Thursday, May 8, 2008

Nose-Talgic Sci-Fi

Time for a break from all this Idol madness. I've been contributing to TFN for a month, and it's high time I journey to the "Star Trek" world, and then take a quick trip to the Jupiter 2 for some "Lost In Space" thoughts. They are my sci-fi faves, and I know these shows are near and dear to the other TFN contributors! I was a nerdy Trekkie as a teenager, and Lost In Space was among two shows I never missed in reruns on WNEW-TV, while growing up in Warwick, NY (the other was, of course, "I Love Lucy").

Let's keep it simple. My 5 favorite "Star Trek" episodes (the orignal series):

"For the World is Hollow and I have Touched the Sky."
Just the title says it all! It was taken from the line of an old alien man in the episode. His peeps lived for millennia inside a semi-hollow artificial satellite the size of a small moon. They had no idea they weren't on a planet looking at at the real sun and stars... and an all powerful computer called The Oracle controlled their thoughts, and punished them when they strayed. The old man-alien defied them all by climbing one of the fake hills and literally touching the sky (must have been a giant Imax screen!!).

"City on the Edge of Forever."
Ok this is like everybody's favorite. It's the time travel episode staring Joan Collins. Go back in time and change history and you might make your present-day world disappear. The first episode that proposed the kind of paradox that used to give Voyager's Capt. Janeway a headache!

"Space Seed"
The Ricardo Montelban episode. The prequal to "Star Trek II, Wrath of Kahn." 'nuf said.

"The Devil in the Dark"
This was the one about the alien called the Horta. I loved this since it first aired in prime time when I was 7. It proposed life forms based on something other than carbon. The writers really did their homework! They based this creature on silicon, an element that scientists think could support life in much in the way carbon does, albeit not as complex. This creature tunneled through rock the way we walk through air. Big confrontation ensued until Spock's Vulcan mind-meld revealed the creature was simply protecting her eggs, which had been unwittingly crushed by human miners! Brilliant!

"The Corbomite maneuver"
One of Captain Kirk's first great poker bluffs that outwitted a hostile alien! It's the one with that "little person" piloting a ship of what looked like a ball of light bulbs! I think I love this one because I remember watching it in prime time, on a tiny portable B/W Sony TV my dad mounted in the car for my sister and I to watch on our Friday night drives from NY City to Warwick, 90 minutes away. Not only was Star Trek ahead of its time-so was my dad. And Sony! Note to self, post these Warwick references on my Warwick blog!

TNG Mention
I must add that my all-time favorite Star Trek episode is from "ST The Next Generation" (one of the classiest TV shows of all time). It's called "The Inner Light," and has Capt. Picard experiencing - actually living - an alien's entire life from young adult to death as an old man when his planet is destroyed by its sun going supernova. To the Enterprise crew, the whole event lasts just a few seconds, and only plays out in Picards mind. Turns out a space probe zapped the Enterprise with some sort of particle beam that gets into Picard's head and downloads the decades-long scenario. The doomed race designed it so someone-anyone-would remember their wonderful world and how they lived. Tears.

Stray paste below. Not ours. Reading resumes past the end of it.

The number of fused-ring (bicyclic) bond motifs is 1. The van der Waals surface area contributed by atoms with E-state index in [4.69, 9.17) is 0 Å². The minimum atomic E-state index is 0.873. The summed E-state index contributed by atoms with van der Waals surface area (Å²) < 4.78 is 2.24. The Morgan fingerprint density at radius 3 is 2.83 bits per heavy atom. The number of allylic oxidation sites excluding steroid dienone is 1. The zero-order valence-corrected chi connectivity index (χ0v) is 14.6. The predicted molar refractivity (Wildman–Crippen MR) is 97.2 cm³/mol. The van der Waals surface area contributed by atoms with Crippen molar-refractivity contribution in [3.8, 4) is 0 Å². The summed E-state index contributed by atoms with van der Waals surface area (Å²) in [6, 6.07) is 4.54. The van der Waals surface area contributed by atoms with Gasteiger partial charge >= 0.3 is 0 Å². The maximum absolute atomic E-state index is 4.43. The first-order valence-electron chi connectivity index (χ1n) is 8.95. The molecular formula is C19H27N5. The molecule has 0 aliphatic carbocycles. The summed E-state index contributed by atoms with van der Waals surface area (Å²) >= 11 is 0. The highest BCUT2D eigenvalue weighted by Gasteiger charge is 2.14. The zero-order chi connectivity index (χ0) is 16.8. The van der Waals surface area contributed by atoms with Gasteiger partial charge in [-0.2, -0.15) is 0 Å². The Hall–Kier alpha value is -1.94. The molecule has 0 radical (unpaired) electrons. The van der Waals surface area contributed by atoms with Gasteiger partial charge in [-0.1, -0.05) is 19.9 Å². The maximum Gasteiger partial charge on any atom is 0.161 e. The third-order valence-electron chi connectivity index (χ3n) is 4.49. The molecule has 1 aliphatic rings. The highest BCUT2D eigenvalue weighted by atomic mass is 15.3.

OK... as for "Lost In Space," a short list of my favorite quotes:

1. Dr. Smith to Robot: "Mind your manners or you'll lose your bubble."
2. Dr. Smith to Robot: "Yours is not to question why, yours is but to do or have your bubble removed!
3. Robot singing "today is Penny's birthday, today is Penny's birthday" to the tune of "for he's a jolly good fellow," while holding a birthday cake with candles! Irwin Allen must have been on drugs.
4. Space creature to Will: "I'm your ID! I. D. id!
Will's reply: "You can't fool me with your big words."
5. Any alien to any of the Jupiter 2's occupants: "FOOLISH, FOOLISH Earth creatures!" I use this one at work sometimes. I need to exhibit more self control.

**The beautiful Jupiter 2 model in the photograph above is an incredible creation available from Simon Mercs and The Kit Factory. Please visit his wonderful website and marvel at the one-of-a-kind projects built for clients -- and you can buy one, too!


Lisa said...

I'm glad to see that you weren't afraid to include an episode from Trek's less-serious but certainly vibrant third season! I think I need to do my top five in a whole post, but I like and respect your choices very much, Scott! I recently watched "Devil in the Dark" and was struck again by what a compassionate episode it is. I love McCoy's "I'm beginning to think I could cure a rainy day!" line and his big smile. I'll get my choices together asap and chime in! Wonderful post, Scott!

Scott said...

Don't forget the other memorable quote from Dr. McCoy in that episode: "I'm a doctor, not a brick layer, damn it!"

Anonymous said...

Nice article, however, the image of the Jupiter 2 Saucer model,is my copyrighted image. You really should ask before using this sort of material, created by an artist, or at least credit the artist if your going to use it in a post.

It's a model created at the kit factory, and the image is my sole property.

I contacted the Flaming Nose staff on this issue a week ago, but no reply yet.

Please try to do this next time you use a copyrighted image, or it could cause you some legal problems in the future.

Anonymous said...

Simon --

Sorry about that and we will post your info right away. No harm meant, of course.


Anonymous said...

No harm done, just don't want my "Rabid" and somewhat "Gonzo", (A La "Hunter Thompson"), attorney, bugging me about it, thanks for the links and credit, very much appreciated FN!

The Flaming Nose Rocks!!!